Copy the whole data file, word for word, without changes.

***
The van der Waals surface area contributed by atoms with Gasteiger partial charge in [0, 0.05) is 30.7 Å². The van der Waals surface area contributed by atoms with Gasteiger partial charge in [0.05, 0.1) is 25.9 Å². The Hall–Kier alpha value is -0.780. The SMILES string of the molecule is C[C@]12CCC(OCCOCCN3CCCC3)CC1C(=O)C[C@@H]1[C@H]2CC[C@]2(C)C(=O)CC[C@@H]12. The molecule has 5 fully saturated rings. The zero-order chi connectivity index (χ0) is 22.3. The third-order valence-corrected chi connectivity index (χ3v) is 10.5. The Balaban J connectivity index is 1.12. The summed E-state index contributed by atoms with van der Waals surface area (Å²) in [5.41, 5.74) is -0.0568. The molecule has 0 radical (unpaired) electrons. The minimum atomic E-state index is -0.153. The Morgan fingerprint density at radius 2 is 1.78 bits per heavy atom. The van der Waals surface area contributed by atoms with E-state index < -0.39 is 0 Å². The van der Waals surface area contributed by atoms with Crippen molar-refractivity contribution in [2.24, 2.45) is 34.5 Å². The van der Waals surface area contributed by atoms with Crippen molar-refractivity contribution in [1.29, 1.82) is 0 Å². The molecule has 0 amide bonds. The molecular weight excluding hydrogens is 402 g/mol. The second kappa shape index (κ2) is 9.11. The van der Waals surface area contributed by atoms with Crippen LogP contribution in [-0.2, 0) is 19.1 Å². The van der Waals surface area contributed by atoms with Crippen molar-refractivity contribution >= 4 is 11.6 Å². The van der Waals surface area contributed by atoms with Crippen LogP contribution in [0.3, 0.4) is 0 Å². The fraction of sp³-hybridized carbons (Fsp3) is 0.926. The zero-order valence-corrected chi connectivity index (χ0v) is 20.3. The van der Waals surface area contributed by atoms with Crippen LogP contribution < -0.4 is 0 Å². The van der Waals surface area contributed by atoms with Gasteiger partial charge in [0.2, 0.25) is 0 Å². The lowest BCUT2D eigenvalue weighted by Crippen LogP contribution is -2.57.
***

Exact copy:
The van der Waals surface area contributed by atoms with Gasteiger partial charge in [0, 0.05) is 30.7 Å². The van der Waals surface area contributed by atoms with Gasteiger partial charge in [0.05, 0.1) is 25.9 Å². The Hall–Kier alpha value is -0.780. The SMILES string of the molecule is C[C@]12CCC(OCCOCCN3CCCC3)CC1C(=O)C[C@@H]1[C@H]2CC[C@]2(C)C(=O)CC[C@@H]12. The molecule has 5 fully saturated rings. The zero-order chi connectivity index (χ0) is 22.3. The third-order valence-corrected chi connectivity index (χ3v) is 10.5. The Balaban J connectivity index is 1.12. The summed E-state index contributed by atoms with van der Waals surface area (Å²) in [5.41, 5.74) is -0.0568. The molecule has 0 radical (unpaired) electrons. The minimum atomic E-state index is -0.153. The Morgan fingerprint density at radius 2 is 1.78 bits per heavy atom. The van der Waals surface area contributed by atoms with E-state index < -0.39 is 0 Å². The van der Waals surface area contributed by atoms with Crippen molar-refractivity contribution in [2.24, 2.45) is 34.5 Å². The van der Waals surface area contributed by atoms with Crippen molar-refractivity contribution in [1.29, 1.82) is 0 Å². The molecule has 0 amide bonds. The molecular weight excluding hydrogens is 402 g/mol. The second kappa shape index (κ2) is 9.11. The van der Waals surface area contributed by atoms with Crippen LogP contribution in [-0.2, 0) is 19.1 Å². The van der Waals surface area contributed by atoms with Crippen molar-refractivity contribution >= 4 is 11.6 Å². The van der Waals surface area contributed by atoms with Crippen LogP contribution in [0.3, 0.4) is 0 Å². The fraction of sp³-hybridized carbons (Fsp3) is 0.926. The zero-order valence-corrected chi connectivity index (χ0v) is 20.3. The van der Waals surface area contributed by atoms with Crippen LogP contribution < -0.4 is 0 Å². The van der Waals surface area contributed by atoms with Gasteiger partial charge in [0.2, 0.25) is 0 Å². The lowest BCUT2D eigenvalue weighted by Crippen LogP contribution is -2.57.